Ocular Surface Neoplasia Research Projects

A man is inspected at an eye screening camp in India

Ocular surface squamous neoplasia (OSSN) is a unilateral tumour of the eyeball arising at the junction of the cornea and conjunctiva. Later it invades the eye, orbit and brain. The HIV pandemic increased its incidence affecting mainly young adults in Africa. 

OSSN presents challenging problems. The clinical appearance in Africa is different from temperate climates, yet there is limited published information on this. Diagnosis relies on clinical impressions, the reliability of which is untested. Risk factors and pathophysiology are also unclear. Treatments globally have little trial evidence to support them and recurrence is an issue. Furthermore, surgery for orbital tumours leaves an unsightly appearance and effect of post-operative radiotherapy is unclear.

At ICEH we have conducted three systematic reviews on the epidemiology of OSSN in Africa, its pathophysiology, and updated a Cochrane systematic review on treatment. An integrated set of studies were conducted in Kenya: (i) describing the clinical presentation of OSSN and similarly appearing suspicious lesions, (ii) evaluating topical toluidine-blue dye as a point-of-care diagnostic test, (iii) developing a clinical diagnostic algorithm (iv) a large case-control study of risk factors using disease-free controls unlike previous studies that had patients with non-OSSN tumours as controls, (iv) investigating delay through the care-seeking journey that patients followed through the health system, and (v) a randomized controlled trial to see if adjuvant 5Fluorouracil eyedrops given after surgery reduce recurrence.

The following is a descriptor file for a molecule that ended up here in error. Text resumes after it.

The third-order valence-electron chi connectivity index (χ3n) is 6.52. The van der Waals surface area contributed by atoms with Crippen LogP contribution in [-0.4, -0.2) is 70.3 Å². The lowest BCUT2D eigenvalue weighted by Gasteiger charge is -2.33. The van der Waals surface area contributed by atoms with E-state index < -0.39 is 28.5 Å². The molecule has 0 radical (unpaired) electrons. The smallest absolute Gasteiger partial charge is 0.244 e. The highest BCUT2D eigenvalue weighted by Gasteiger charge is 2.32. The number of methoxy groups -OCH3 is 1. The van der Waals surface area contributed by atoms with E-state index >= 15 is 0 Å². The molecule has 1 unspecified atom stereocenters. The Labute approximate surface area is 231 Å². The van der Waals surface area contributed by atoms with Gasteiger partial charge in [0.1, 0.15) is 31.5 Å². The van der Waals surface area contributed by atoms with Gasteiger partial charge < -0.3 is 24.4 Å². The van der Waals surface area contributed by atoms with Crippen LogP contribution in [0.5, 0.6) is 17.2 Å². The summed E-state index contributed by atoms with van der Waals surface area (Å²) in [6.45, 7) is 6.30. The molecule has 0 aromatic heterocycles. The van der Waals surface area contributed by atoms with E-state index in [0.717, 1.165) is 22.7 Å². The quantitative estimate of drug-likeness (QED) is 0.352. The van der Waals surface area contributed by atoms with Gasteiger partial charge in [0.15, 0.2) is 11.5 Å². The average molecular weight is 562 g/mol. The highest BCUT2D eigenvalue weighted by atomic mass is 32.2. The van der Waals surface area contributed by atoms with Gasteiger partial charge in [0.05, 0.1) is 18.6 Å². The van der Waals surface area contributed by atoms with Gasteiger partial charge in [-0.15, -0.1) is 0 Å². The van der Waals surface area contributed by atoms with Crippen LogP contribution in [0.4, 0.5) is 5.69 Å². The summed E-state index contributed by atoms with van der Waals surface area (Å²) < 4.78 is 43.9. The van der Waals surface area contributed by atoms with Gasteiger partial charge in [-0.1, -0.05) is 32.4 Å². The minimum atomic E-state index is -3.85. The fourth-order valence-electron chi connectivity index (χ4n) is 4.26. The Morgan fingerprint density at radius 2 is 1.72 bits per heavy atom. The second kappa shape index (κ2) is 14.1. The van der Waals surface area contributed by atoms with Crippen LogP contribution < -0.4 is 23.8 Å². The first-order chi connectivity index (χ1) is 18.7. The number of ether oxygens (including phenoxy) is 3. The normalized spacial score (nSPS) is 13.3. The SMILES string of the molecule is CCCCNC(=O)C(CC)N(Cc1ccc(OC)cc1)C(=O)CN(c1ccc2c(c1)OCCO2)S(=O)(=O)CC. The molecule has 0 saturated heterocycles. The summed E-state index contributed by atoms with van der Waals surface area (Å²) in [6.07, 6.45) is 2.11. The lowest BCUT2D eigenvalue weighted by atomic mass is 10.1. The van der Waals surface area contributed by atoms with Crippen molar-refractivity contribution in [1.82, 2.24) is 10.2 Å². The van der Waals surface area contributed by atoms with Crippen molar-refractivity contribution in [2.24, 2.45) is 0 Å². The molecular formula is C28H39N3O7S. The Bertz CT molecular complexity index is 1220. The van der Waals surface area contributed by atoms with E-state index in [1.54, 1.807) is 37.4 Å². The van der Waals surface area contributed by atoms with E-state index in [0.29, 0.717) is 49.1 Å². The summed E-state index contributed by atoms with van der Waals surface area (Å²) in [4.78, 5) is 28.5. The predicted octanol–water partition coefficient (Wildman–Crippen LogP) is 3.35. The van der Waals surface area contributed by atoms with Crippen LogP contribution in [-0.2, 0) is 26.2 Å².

We learned that OSSN resembles benign lesions making the clinical impression unreliable. Therefore, suspicious lesions should be excised and sent for histopathology. Most OSSN patients (75%) live with HIV and two thirds are women. A positive toluidine blue test may not confirm OSSN in suspicious lesions, but a negative test result is good for ruling out the disease. Wearing hats outdoors was protective against OSSN. Referral beyond the first health facility attended introduced delay and women more than men. 5FU reduced 1-year recurrence from 36.2% to 10.6%.

We are preparing a 3-year follow-up report on the 5FU trial. Further work is needed on preventive interventions and messages, reducing delay through health education in HIV care centers, and provision of 5FU drops.

Clinical Presentation and Diagnosis of OSSN in Kenya

This project looked at the epidemiology, aetiology, pathophysiology, diagnosis and treatment of OSSN in East Africa.

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